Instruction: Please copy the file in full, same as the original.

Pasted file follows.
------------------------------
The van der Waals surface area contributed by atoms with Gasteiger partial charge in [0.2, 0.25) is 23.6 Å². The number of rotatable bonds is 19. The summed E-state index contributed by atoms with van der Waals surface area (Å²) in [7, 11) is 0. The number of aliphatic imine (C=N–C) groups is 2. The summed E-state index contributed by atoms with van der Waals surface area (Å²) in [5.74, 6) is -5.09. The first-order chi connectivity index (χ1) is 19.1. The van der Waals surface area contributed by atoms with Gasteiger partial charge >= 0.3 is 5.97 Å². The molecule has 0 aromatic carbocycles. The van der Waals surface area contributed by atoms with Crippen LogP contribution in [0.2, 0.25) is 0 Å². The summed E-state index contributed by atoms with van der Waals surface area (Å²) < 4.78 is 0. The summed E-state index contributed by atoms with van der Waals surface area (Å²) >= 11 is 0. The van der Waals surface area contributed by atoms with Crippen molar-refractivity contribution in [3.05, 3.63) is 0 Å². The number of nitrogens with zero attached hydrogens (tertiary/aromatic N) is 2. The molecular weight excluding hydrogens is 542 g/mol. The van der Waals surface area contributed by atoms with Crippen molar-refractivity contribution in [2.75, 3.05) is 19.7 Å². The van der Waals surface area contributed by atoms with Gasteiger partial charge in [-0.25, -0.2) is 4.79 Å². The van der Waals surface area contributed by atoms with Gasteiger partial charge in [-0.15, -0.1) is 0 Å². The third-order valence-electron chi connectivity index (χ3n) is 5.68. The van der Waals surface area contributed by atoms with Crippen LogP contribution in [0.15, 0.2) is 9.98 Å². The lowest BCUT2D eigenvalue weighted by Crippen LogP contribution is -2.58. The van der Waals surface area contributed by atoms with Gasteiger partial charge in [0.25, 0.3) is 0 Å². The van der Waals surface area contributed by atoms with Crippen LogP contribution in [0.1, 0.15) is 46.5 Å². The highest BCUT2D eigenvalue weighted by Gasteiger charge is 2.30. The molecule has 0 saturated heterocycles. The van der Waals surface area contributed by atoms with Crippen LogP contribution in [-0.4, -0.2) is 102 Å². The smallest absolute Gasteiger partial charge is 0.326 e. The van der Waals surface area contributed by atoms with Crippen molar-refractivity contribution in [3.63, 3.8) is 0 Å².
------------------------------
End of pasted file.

The van der Waals surface area contributed by atoms with Gasteiger partial charge in [0.2, 0.25) is 23.6 Å². The number of rotatable bonds is 19. The summed E-state index contributed by atoms with van der Waals surface area (Å²) in [7, 11) is 0. The number of aliphatic imine (C=N–C) groups is 2. The summed E-state index contributed by atoms with van der Waals surface area (Å²) in [5.74, 6) is -5.09. The first-order chi connectivity index (χ1) is 19.1. The van der Waals surface area contributed by atoms with Gasteiger partial charge >= 0.3 is 5.97 Å². The molecule has 0 aromatic carbocycles. The van der Waals surface area contributed by atoms with Crippen LogP contribution in [0.2, 0.25) is 0 Å². The summed E-state index contributed by atoms with van der Waals surface area (Å²) < 4.78 is 0. The summed E-state index contributed by atoms with van der Waals surface area (Å²) >= 11 is 0. The van der Waals surface area contributed by atoms with Crippen molar-refractivity contribution in [3.05, 3.63) is 0 Å². The number of nitrogens with zero attached hydrogens (tertiary/aromatic N) is 2. The molecular weight excluding hydrogens is 542 g/mol. The van der Waals surface area contributed by atoms with Crippen molar-refractivity contribution in [2.75, 3.05) is 19.7 Å². The van der Waals surface area contributed by atoms with Gasteiger partial charge in [-0.25, -0.2) is 4.79 Å². The van der Waals surface area contributed by atoms with Gasteiger partial charge in [-0.15, -0.1) is 0 Å². The third-order valence-electron chi connectivity index (χ3n) is 5.68. The van der Waals surface area contributed by atoms with Crippen LogP contribution in [0.15, 0.2) is 9.98 Å². The lowest BCUT2D eigenvalue weighted by Crippen LogP contribution is -2.58. The van der Waals surface area contributed by atoms with Gasteiger partial charge in [0.25, 0.3) is 0 Å². The van der Waals surface area contributed by atoms with Crippen LogP contribution in [0.1, 0.15) is 46.5 Å². The highest BCUT2D eigenvalue weighted by Gasteiger charge is 2.30. The molecule has 0 saturated heterocycles. The van der Waals surface area contributed by atoms with Crippen LogP contribution in [-0.4, -0.2) is 102 Å². The smallest absolute Gasteiger partial charge is 0.326 e. The van der Waals surface area contributed by atoms with Crippen molar-refractivity contribution in [3.63, 3.8) is 0 Å².